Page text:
With school holidays starting this week, a new AA Streetwatch study reveals that 94 percent of AA members think that children should walk more but only 56 percent believe their neighbourhood is safe enough to do so. More than 22,000 AA Streetwatch volunteers were surveyed.
Encouraging kids to cycle more was supported by 76 percent of the Streetwatchers. But only 31 percent felt their local streets offered a secure enough environment.
Although the responses are broadly similar among men and women, across the age ranges and from region to region, the view from different social backgrounds is markedly different. Between 92 percent and 95 percent of AA Streetwatchers across all socio-economic groups agree that children should be encouraged to walk more. However, while up to 59 percent of those in better-off neighbourhoods consider their local roads safe enough for their children to play and explore on foot, confidence in less well-off neighbourhoods drops as low as 45%.
For example, Luton came out as the least safe place for children to walk locally, whilst the more affluent St Albans, 12 miles down the road, was in the top five safest areas.
Survey respondents from lower socio-economic groups were slightly less keen for children to take to their bikes, but the 71 percent of them who favoured encouraging kids on to bikes still compared well with 78 percent in the top ‘professional, higher managerial’ band.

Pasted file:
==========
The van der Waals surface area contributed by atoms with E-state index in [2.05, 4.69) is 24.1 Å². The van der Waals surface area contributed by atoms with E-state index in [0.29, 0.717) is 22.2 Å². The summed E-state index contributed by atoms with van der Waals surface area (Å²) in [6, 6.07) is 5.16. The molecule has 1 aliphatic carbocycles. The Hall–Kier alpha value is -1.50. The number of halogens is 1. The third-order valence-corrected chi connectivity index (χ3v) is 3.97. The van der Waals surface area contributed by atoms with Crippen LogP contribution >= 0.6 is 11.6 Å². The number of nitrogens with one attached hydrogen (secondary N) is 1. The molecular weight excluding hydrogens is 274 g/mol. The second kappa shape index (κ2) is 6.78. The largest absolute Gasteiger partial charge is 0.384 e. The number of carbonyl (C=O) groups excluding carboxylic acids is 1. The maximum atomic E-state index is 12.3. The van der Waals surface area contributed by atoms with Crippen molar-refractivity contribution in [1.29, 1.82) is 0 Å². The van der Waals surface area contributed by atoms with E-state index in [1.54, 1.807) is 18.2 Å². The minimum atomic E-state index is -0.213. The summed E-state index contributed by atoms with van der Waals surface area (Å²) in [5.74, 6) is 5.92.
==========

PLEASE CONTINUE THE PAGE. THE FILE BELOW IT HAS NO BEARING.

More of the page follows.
Even so, in terms of the perceived safety of young cyclists on local roads, the gap between the richer (35 percent) and poorer neighbourhoods (27 percent) wasn’t as big as for children being allowed to roam around as pedestrians.
Edmund King, AA president, said:
“The findings from our AA Streetwatch volunteers backs up previous research that shows children in inner-city areas are at much greater risk. They make more journeys on foot and spend more time playing in the street because there are fewer playing areas. There are also more cars parked in the street, reducing visibility and making crossing the road more hazardous. They also tend to live on busier roads rather than in the leafy suburbs.
“It is a shame when safety fears constrain freedoms and the social and physical development of young people. Many communities have organised themselves to provide activities and supervision to reduce the chances of a mishap.
“The AA has campaigned for road safety and Bikeability to be included in the national curriculum for all primary school children. Beyond that parents can help by establishing some boundaries and rules at the start of the school holidays. And, with many children having their own mobile phone, the chance to check first with mum or dad before doing something or going somewhere out of the norm is a good discipline.
“We also believe that targeted 20mph limits and junction and cycle infrastructure improvements will help encourage parents to let their youngsters venture out on two wheels.”
In the 1930s the AA called for a segregated cycle network that included Dutch-style cycle underpasses. The 1930s equivalent to Edmund King said: “The [cyclist] would pass under the carriage-way, come up on to the bank and join the other cycle track which goes continuously along the arterial road…You can get complete segregation of …traffic…"